1994 Mitsubishi Eclipse GST
4-cyl. 1997cc/195hp MPFI Turbo
With an experienced team and a lot of data.
Protect your 1994 Mitsubishi Eclipse from the unexpected.
Three sport coupes – Eagle Talon, Mitsubishi Eclips, and Plymouth Laser – were a joint project between Chrysler Mitsubishi under DSM (Diamond Star Motors) and built in Normal, Illinois. All were based on Chrysler’s D platform with similar mechanical options. Cosmetic details varied between the three lines, with different wheels, colors, bumpers and taillights. Eagle Talons and Mitsubishi Eclipses were primarily two-tone colors with a black roof, pillars and mirrors, irrespective of the body color.
The first series of the Talon, Eclipse and Laser ran from mid-1989 through 1992 and are known as 1G models. The AWD models launched in mid-1990. All feature pop-up headlights, and engines with six bolts connecting the flywheel to the crankshaft. All models were available with a 5-speed manual gearbox or 4-speed automatic transmission. Base cars had 14-inch wheels, turbocharged models wore 16-inch wheels.
The 1GB model of 1992-94 increased the crank bolts to seven and utilized faster-revving engine internals from the Lancer Evolution, with very high tuning potential. The 1GB can be recognized by composite headlights with integral turn signals and taillights in separate units.
Talon/Eclipse/Laser models shared a common hood design with a distinctive power bubble on the left side to clear the camshaft. Even though the base Talon DL model was front-wheel drive with a normally aspirated four-cylinder engine that didn’t need the hood clearance, it got the bubble anyway.
One step up from this was the Talon with a twin-cam 4G63 naturally aspirated four-cylinder, good for 135 bhp. This was badged as the ES from 1993-94. Top of the line was the Talon TSi available with front- or all-wheel drive. TSi AWD power came from the 195 bhp four-cylinder twin cam or the 2.0-liter 4G63T engine with a Mitsubishi 14b turbocharger with 11 psi of boost. The front-wheel drive TSi had a more restrictive exhaust which cut power to 190 bhp, while the automatic TSi was fitted with the smaller 13g turbo and developed 180 bhp.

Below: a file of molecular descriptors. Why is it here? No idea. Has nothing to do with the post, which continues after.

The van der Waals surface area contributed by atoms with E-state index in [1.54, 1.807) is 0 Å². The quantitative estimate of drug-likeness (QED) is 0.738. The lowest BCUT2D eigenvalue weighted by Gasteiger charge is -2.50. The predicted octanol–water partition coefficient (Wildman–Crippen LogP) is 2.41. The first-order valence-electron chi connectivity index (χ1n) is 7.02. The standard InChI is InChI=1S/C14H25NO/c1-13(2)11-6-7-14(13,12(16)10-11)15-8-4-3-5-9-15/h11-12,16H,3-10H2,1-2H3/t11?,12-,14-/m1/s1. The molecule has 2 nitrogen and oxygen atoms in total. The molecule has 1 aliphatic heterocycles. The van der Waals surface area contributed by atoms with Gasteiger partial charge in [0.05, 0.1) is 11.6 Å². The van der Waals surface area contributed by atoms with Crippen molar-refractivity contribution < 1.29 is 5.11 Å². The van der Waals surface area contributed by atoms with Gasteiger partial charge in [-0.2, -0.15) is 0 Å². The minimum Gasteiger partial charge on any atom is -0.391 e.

Equivalent models for the Mitsubishi Eclipse were the base 92 bhp 1.8-liter single-cam Eclipse and Eclipse GS; then the 135-bhp 2.0-liter twin-cam Eclipse GS 16v. Turbocharged models were the 190-bhp front-drive Eclipse GS-T and the 195-bhp all-wheel drive Eclipse GSX. The base Plymouth Laser featured the 92-bhp 1.8-liter single-cam engine, while the Laser RS utilized the 135-bhp twin-cam 2.0-liter engine. The Laser RS Turbo boasted 190 bhp. The Laser finally got its own RS Turbo AWD in 1992 and it was good for 195 bhp.
The Talon/Eclipse/Laser models were an astute example of “badge engineering” and were an immediate success at a time when small sports coupes ranged from humble to luxurious. They could be fast, too, as a 0-60 time of 6.6 seconds for an AWD TSi is still respectable many years later.
Since this was largely a Mitsubishi design, up against a couple of captive imports it’s not surprising that the Japanese company took the lion’s share of the market. MSRP was generally comparable across all marques and models. For example, the 1991 Eagle Talon ranged from $12,990 for the base FWD DL model to $16,513 for the AWD Turbo TSi, which was an undeniably good performance value at the time.